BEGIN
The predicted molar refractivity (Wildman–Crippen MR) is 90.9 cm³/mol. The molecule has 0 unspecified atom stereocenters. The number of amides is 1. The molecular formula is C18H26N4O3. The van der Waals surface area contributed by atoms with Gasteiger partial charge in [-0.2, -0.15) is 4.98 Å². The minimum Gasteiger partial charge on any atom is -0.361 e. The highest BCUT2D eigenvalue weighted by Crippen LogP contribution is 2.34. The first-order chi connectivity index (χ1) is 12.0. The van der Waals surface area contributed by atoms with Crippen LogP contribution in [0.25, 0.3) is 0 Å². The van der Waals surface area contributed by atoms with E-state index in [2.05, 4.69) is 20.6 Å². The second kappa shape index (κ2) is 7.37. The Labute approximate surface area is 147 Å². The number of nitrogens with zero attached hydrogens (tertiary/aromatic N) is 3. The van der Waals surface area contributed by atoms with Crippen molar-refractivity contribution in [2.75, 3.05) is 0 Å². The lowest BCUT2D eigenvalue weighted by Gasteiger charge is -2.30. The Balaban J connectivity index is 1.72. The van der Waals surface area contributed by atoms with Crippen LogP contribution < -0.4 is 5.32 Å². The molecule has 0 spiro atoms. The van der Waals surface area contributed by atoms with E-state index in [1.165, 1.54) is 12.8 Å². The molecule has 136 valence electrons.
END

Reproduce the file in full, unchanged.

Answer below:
The predicted molar refractivity (Wildman–Crippen MR) is 90.9 cm³/mol. The molecule has 0 unspecified atom stereocenters. The number of amides is 1. The molecular formula is C18H26N4O3. The van der Waals surface area contributed by atoms with Gasteiger partial charge in [-0.2, -0.15) is 4.98 Å². The minimum Gasteiger partial charge on any atom is -0.361 e. The highest BCUT2D eigenvalue weighted by Crippen LogP contribution is 2.34. The first-order chi connectivity index (χ1) is 12.0. The van der Waals surface area contributed by atoms with Crippen LogP contribution in [0.25, 0.3) is 0 Å². The van der Waals surface area contributed by atoms with E-state index in [2.05, 4.69) is 20.6 Å². The second kappa shape index (κ2) is 7.37. The Labute approximate surface area is 147 Å². The number of nitrogens with zero attached hydrogens (tertiary/aromatic N) is 3. The van der Waals surface area contributed by atoms with Crippen molar-refractivity contribution in [2.75, 3.05) is 0 Å². The lowest BCUT2D eigenvalue weighted by Gasteiger charge is -2.30. The Balaban J connectivity index is 1.72. The van der Waals surface area contributed by atoms with Crippen LogP contribution < -0.4 is 5.32 Å². The molecule has 0 spiro atoms. The van der Waals surface area contributed by atoms with E-state index in [1.165, 1.54) is 12.8 Å². The molecule has 136 valence electrons.